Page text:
An Employer’s Perspective: Should You Hire a Contractor or Full Time Employee?

By Steve Quarles on May 6, 2015 in IT Hiring


As the business landscape continues to evolve and the struggle to find top talent persists, it’s worth re-evaluating your hiring practices in order to optimize your workforce.

For instance, it’s becoming more common for many top IT professionals to choose contract and consulting opportunities over full time, permanent positions. But this trend brings with it a hoard of complexities and questions regarding the many pros and cons behind choosing to hire a contractor or full time employee.

At KORE1, we see many different hiring scenarios on a daily basis. We hope this summary below helps answer some questions.

Hiring a Full Time Employee

Pros This is the option you’re probably most familiar with. It’s the easy route, whether you’re hiring hourly or salaried employees, and there’s little risk of any IRS issues down the road. And even though contract and consultancy trends are becoming more popular, this is still the most comfortable option for many professionals in the workplace.

Cons Most businesses are so used to hiring full time employees that they probably don’t even blink an eye at the disadvantages. These include the responsibilities of withholding income taxes, withholding and paying your portion of Social Security and Medicare, and paying unemployment taxes. Additionally, you’re responsible for filing payroll reports and complying with healthcare coverage regulations. These obligations require expert accounting and HR resources, creating greater overhead expenses for your organization.

For assistance in hiring all types of employees, contact us today.

Hiring a W2 Contractor

Pros This option operates almost identically to hiring a full time employee, except that the hiring agreement is on a temporary, contract basis. Once again, it’s a straightforward option, especially if you’re working with a recruiter, in which case, the contractor will be employed by the staffing firm.

Cons The disadvantages to hiring a W2 contractor are identical to hiring a full time employee. However, if you do choose to work with a staffing firm, these responsibilities will fall on them, as the employer. The staffing firm will take care of payroll processing and withholding and paying various taxes. In this scenario, you will notice a higher markup on the contractor, in order to cover those expenses.

Hiring a 1099 Contractor

Pros A 1099 contractor is the sole proprietor of an unincorporated business – in other words, the business has no existence apart from the individual. If you decide to hire a 1099 contractor, you won’t have to withhold and/or pay any income taxes, Social Security, Medicare, and unemployment taxes. You also don’t have to worry about providing any benefits. That basically takes the burden and expense of payroll and HR entirely off your hands.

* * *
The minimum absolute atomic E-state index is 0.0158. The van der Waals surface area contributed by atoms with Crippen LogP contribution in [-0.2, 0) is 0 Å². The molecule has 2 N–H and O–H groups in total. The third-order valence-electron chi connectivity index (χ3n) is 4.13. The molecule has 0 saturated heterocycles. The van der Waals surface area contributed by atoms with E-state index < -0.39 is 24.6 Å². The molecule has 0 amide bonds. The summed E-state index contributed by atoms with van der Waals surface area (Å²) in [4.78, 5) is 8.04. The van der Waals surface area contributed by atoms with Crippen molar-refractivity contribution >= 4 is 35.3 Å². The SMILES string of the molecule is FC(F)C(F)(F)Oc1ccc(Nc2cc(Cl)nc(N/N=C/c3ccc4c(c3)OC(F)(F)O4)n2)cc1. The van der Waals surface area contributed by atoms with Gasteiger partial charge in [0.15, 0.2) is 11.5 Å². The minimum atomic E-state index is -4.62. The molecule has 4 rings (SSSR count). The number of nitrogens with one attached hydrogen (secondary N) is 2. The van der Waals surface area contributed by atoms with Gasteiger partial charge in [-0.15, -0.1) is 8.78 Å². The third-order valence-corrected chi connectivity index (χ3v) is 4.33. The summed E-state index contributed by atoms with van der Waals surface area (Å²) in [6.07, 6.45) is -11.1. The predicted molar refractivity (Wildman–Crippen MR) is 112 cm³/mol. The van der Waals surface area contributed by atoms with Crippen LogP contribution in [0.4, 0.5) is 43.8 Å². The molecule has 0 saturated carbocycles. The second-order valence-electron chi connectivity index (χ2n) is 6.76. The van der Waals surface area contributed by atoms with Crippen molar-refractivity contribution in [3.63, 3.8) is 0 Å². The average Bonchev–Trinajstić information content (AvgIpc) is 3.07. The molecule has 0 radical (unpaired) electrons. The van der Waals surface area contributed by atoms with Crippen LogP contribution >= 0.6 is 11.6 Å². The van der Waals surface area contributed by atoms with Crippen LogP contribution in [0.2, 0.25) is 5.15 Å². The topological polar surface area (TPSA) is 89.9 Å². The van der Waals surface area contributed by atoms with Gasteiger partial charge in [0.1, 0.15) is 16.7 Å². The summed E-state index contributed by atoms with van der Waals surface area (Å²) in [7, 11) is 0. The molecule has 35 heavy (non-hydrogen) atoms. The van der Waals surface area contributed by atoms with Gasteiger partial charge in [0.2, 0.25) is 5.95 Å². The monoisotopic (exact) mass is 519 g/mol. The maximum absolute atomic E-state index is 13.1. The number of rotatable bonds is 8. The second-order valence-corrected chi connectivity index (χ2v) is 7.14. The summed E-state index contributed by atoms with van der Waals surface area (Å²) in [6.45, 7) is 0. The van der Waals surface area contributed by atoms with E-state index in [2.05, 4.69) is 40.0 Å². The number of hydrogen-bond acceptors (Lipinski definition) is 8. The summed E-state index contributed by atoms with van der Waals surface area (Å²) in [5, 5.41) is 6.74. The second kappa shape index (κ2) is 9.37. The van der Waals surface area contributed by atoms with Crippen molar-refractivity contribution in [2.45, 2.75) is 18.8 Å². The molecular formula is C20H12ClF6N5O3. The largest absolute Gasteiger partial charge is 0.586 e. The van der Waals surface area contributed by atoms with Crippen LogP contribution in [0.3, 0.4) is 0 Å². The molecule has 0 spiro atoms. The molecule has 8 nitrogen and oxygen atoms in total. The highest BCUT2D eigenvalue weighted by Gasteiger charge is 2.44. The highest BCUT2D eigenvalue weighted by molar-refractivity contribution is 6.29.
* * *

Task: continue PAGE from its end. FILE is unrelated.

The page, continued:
Cons With reduced responsibility, however, comes greater reliance on the individual you’re bringing aboard. It will be the contractor’s obligation to comply with federal and state tax laws, but if he or she fails to do so, your business will be at higher risk for being audited by the IRS. If they question the legal validity of the classification of contractor vs. employee, you may be penalized with back taxes.

However, if you choose to work with a staffing firm, the liability falls on them. Either way, a 1099 contractor will likely be a pricier option, since they need to be able to cover their own taxes and benefits.

Hiring a Corp-to-Corp Contractor

Pros A corp-to-corp contractor is an individual who has incorporated their business as a separate entity from themselves. Rather than an employment agreement then, there is instead a contract between your business and the contractor’s business, of which the individual is an employee. Under this hiring alternative, your organization won’t be responsible for paying and withholding taxes or filing payroll. Additionally, you will be protected against IRS risk and any issues related to the employer-employee relationship.

Cons If you choose to go corp-to-corp, you’ll be looking at a significantly higher bill rate. And this makes sense: you won’t have to worry about any taxes, payroll or HR functions, plus you’ll have peace of mind in being protected from any IRS-related issues. Hire a Contractor or Full Time Employee 2 If you’re trying to decide whether to hire a contractor or full time employee, let KORE1 take the burden off your hands. No matter which scenario makes sense for your business, we have the resources and networks to fulfill your staffing needs. Just contact us today.

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